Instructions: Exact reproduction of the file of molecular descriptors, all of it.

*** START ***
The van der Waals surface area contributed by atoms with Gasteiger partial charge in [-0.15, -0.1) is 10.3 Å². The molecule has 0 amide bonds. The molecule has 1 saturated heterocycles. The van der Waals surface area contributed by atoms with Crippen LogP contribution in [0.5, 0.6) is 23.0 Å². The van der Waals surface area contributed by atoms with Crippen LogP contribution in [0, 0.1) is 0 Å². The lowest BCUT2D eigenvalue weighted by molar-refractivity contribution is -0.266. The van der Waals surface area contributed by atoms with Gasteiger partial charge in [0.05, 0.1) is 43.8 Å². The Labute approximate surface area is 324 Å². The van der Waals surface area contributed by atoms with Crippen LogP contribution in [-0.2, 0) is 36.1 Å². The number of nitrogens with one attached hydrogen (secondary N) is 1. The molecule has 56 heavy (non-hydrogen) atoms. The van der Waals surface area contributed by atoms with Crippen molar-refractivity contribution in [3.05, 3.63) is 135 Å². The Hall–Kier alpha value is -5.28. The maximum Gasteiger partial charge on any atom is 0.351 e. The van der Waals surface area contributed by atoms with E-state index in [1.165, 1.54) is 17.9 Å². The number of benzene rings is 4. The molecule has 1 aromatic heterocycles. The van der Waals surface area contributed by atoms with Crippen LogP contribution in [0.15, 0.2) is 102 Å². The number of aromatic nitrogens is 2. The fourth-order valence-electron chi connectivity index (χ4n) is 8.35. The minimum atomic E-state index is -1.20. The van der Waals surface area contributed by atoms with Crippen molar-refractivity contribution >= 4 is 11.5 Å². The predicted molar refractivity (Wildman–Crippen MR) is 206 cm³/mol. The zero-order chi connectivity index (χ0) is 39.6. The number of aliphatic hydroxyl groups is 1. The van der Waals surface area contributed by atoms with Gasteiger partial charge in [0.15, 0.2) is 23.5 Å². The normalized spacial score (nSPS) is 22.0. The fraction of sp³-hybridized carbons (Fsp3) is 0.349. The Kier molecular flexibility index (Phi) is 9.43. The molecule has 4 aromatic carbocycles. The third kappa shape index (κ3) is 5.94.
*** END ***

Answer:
The van der Waals surface area contributed by atoms with Gasteiger partial charge in [-0.15, -0.1) is 10.3 Å². The molecule has 0 amide bonds. The molecule has 1 saturated heterocycles. The van der Waals surface area contributed by atoms with Crippen LogP contribution in [0.5, 0.6) is 23.0 Å². The van der Waals surface area contributed by atoms with Crippen LogP contribution in [0, 0.1) is 0 Å². The lowest BCUT2D eigenvalue weighted by molar-refractivity contribution is -0.266. The van der Waals surface area contributed by atoms with Gasteiger partial charge in [0.05, 0.1) is 43.8 Å². The Labute approximate surface area is 324 Å². The van der Waals surface area contributed by atoms with Crippen LogP contribution in [-0.2, 0) is 36.1 Å². The number of nitrogens with one attached hydrogen (secondary N) is 1. The molecule has 56 heavy (non-hydrogen) atoms. The van der Waals surface area contributed by atoms with Crippen molar-refractivity contribution in [3.05, 3.63) is 135 Å². The Hall–Kier alpha value is -5.28. The maximum Gasteiger partial charge on any atom is 0.351 e. The van der Waals surface area contributed by atoms with E-state index in [1.165, 1.54) is 17.9 Å². The number of benzene rings is 4. The molecule has 1 aromatic heterocycles. The van der Waals surface area contributed by atoms with Crippen LogP contribution in [0.15, 0.2) is 102 Å². The number of aromatic nitrogens is 2. The fourth-order valence-electron chi connectivity index (χ4n) is 8.35. The minimum atomic E-state index is -1.20. The van der Waals surface area contributed by atoms with Crippen molar-refractivity contribution >= 4 is 11.5 Å². The predicted molar refractivity (Wildman–Crippen MR) is 206 cm³/mol. The zero-order chi connectivity index (χ0) is 39.6. The number of aliphatic hydroxyl groups is 1. The van der Waals surface area contributed by atoms with Gasteiger partial charge in [0.15, 0.2) is 23.5 Å². The normalized spacial score (nSPS) is 22.0. The fraction of sp³-hybridized carbons (Fsp3) is 0.349. The Kier molecular flexibility index (Phi) is 9.43. The molecule has 4 aromatic carbocycles. The third kappa shape index (κ3) is 5.94.